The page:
Dear Annie: My 80-year-old aunt is taking the antidepressant Xanax. I am concerned because she also has a nightly cocktail. She assures me that her doctor approves of this.
I have done some research, and everything I've read states it is not advised to mix Xanax and alcohol, especially for the elderly. My aunt tends to be forgetful, and if she takes more than her prescribed dose with the alcohol, it could be deadly.
I called my aunt's doctor and left a message about my concerns. When my aunt found out, she went ballistic and insisted her nightly drinks are OK. I do not have any legal authority to speak to her doctor, so I don't know if she is being truthful with him. Would a doctor ever approve of this? If my concerns are unfounded, it will take a load of worry off my shoulders. Worried Niece
Dear Niece: As with any drugs, the answer is "it depends." It is not recommended that you mix alcohol and Xanax. By itself, Xanax can cause drowsiness, dizziness and impaired balance. Mixed with alcohol, those effects are exacerbated, and seniors tend to be more sensitive. Your aunt could suffer seizures and blackouts, and there have been reported deaths from this combination. We doubt her doctor would approve, but he may not have been able to convince her to stop drinking. You're not likely to have any additional influence, so the best you can do is let her know you care and maybe give her a call in the morning to make sure she's OK.
Dear Annie: Our oldest daughter's children are 17 and 18. In years past, my daughter told us not to give the children toys or clothes as the other grandparents bought more than enough, so we gave them bonds or cash for birthdays, Christmas and special occasions. We never received an acknowledgement. When I would call to see if they had received our gifts, my daughter would ask the kids and they would reply yes, but they were too busy or forgot to say thanks.
Our younger daughter has a teenage son and daughter, and we also send them cash, but when we do, those kids are on the phone within hours, thanking us. They also phone us with any exciting news in their lives, school, sports and activities.
My husband has no problem sending gifts to those grandchildren, but he's had enough with the others. He wants to know why we should continue giving gifts to children who apparently hold no regard for us. So, what do we do about our oldest grandson's upcoming high-school graduation (to which we may not even be invited)? Disappointed Grandmother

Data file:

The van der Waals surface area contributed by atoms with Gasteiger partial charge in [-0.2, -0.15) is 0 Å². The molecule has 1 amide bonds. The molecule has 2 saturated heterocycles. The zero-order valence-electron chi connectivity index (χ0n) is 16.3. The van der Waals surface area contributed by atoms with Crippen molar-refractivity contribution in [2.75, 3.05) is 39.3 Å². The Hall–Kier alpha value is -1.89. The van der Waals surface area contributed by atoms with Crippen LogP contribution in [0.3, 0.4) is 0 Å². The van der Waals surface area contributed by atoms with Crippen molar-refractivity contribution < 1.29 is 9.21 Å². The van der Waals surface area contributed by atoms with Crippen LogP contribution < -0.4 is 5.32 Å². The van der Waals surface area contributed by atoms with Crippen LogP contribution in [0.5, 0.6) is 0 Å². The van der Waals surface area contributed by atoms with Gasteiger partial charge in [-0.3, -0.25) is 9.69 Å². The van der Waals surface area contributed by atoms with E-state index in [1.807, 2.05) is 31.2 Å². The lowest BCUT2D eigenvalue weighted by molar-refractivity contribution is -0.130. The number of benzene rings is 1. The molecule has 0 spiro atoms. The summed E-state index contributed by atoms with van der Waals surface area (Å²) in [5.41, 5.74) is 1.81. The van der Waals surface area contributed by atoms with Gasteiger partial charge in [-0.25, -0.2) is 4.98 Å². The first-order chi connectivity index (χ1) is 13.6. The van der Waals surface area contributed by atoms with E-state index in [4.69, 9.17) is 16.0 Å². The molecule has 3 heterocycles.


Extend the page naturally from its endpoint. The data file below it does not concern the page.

Dear Grandmother: Send a lovely card of congratulations. When your daughter asks why there is no cash, tell her you were under the impression her children didn't care for your gifts since they never acknowledge them. Of course, this may cause a greater estrangement, so consider yourself warned.
Dear Annie: This is in reference to the letter from "Mary C." regarding the misdelivery of mail.
If we have incorrectly delivered a piece of mail, it is our responsibility to retrieve and correctly deliver it. Placing the piece of mail back into the mailbox was the best advice, unless the customer wishes to take it personally to the post office. Write on the envelope that it is incorrectly addressed. (If you write "not at this address," it doesn't indicate the letter is at the wrong place, only that the person is not there.)
If Mary C. continues to experience incorrect deliveries, she should contact her local post office or go to usps.com.
I hope this is helpful, as I have strived for 28 years to ensure the best service possible for my customers. Kimberly A. Saladini, postmaster, Summit Point, W.V.
Dear Annie: For some time now, I've felt that one of my friends is avoiding me. "Kenny" never answers when I call, and he doesn't return my messages. Also, if I go over to his apartment (when I know he's supposed to be home), his roommate tells me he's not there.
Is he avoiding me, am I paranoid or am I just being a nuisance? Feeling Neglected
Dear Neglected: Well, you're not paranoid. Stop calling and dropping by Kenny's apartment. It makes you seem desperate. If Kenny wants to talk, he knows how to reach you. We recommend you spend your time with people who appreciate your company.Dear Kimberly Saladini: Many thanks for the clarification. We appreciate all you do to get our mail delivered promptly and efficiently.
Annie's Mailbox is written by Kathy Mitchell and Marcy Sugar, longtime editors of the Ann Landers column. Please e-mail your questions to firstname.lastname@example.org, or write to: Annie's Mailbox, P.O. Box 118190, Chicago, IL 60611. © Creators Syndicate Inc.